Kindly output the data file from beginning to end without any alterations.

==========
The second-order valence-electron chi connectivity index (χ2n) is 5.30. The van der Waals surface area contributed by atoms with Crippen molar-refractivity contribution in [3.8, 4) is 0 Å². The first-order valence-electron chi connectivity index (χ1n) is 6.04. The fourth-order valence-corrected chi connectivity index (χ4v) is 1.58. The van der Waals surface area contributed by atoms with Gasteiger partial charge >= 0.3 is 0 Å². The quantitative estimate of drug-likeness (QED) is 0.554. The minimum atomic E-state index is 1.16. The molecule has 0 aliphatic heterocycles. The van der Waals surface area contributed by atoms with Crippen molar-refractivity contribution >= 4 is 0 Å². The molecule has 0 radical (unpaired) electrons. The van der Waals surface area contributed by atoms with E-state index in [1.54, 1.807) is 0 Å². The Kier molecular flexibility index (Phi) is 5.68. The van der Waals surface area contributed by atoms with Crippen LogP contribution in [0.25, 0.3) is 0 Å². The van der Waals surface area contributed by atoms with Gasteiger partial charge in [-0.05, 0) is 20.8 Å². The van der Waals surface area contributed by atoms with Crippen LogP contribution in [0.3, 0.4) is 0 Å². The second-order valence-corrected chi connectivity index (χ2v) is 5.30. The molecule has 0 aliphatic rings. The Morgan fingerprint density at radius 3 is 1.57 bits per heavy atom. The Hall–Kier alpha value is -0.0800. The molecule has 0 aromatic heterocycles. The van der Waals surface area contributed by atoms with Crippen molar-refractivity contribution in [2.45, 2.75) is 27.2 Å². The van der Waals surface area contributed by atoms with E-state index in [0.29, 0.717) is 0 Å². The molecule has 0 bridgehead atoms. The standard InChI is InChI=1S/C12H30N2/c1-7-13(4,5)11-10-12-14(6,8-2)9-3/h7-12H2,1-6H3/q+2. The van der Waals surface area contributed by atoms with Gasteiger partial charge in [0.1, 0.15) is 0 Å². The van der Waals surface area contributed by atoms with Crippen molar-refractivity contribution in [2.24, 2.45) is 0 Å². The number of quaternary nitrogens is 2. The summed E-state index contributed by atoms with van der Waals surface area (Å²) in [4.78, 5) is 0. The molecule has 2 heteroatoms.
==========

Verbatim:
The second-order valence-electron chi connectivity index (χ2n) is 5.30. The van der Waals surface area contributed by atoms with Crippen molar-refractivity contribution in [3.8, 4) is 0 Å². The first-order valence-electron chi connectivity index (χ1n) is 6.04. The fourth-order valence-corrected chi connectivity index (χ4v) is 1.58. The van der Waals surface area contributed by atoms with Gasteiger partial charge >= 0.3 is 0 Å². The quantitative estimate of drug-likeness (QED) is 0.554. The minimum atomic E-state index is 1.16. The molecule has 0 aliphatic heterocycles. The van der Waals surface area contributed by atoms with Crippen molar-refractivity contribution >= 4 is 0 Å². The molecule has 0 radical (unpaired) electrons. The van der Waals surface area contributed by atoms with E-state index in [1.54, 1.807) is 0 Å². The Kier molecular flexibility index (Phi) is 5.68. The van der Waals surface area contributed by atoms with Crippen LogP contribution in [0.25, 0.3) is 0 Å². The van der Waals surface area contributed by atoms with Gasteiger partial charge in [-0.05, 0) is 20.8 Å². The van der Waals surface area contributed by atoms with Crippen LogP contribution in [0.3, 0.4) is 0 Å². The second-order valence-corrected chi connectivity index (χ2v) is 5.30. The molecule has 0 aliphatic rings. The Morgan fingerprint density at radius 3 is 1.57 bits per heavy atom. The Hall–Kier alpha value is -0.0800. The molecule has 0 aromatic heterocycles. The van der Waals surface area contributed by atoms with Crippen molar-refractivity contribution in [2.45, 2.75) is 27.2 Å². The van der Waals surface area contributed by atoms with E-state index in [0.29, 0.717) is 0 Å². The molecule has 0 bridgehead atoms. The standard InChI is InChI=1S/C12H30N2/c1-7-13(4,5)11-10-12-14(6,8-2)9-3/h7-12H2,1-6H3/q+2. The van der Waals surface area contributed by atoms with Gasteiger partial charge in [0.1, 0.15) is 0 Å². The van der Waals surface area contributed by atoms with Crippen molar-refractivity contribution in [2.24, 2.45) is 0 Å². The number of quaternary nitrogens is 2. The summed E-state index contributed by atoms with van der Waals surface area (Å²) in [4.78, 5) is 0. The molecule has 2 heteroatoms.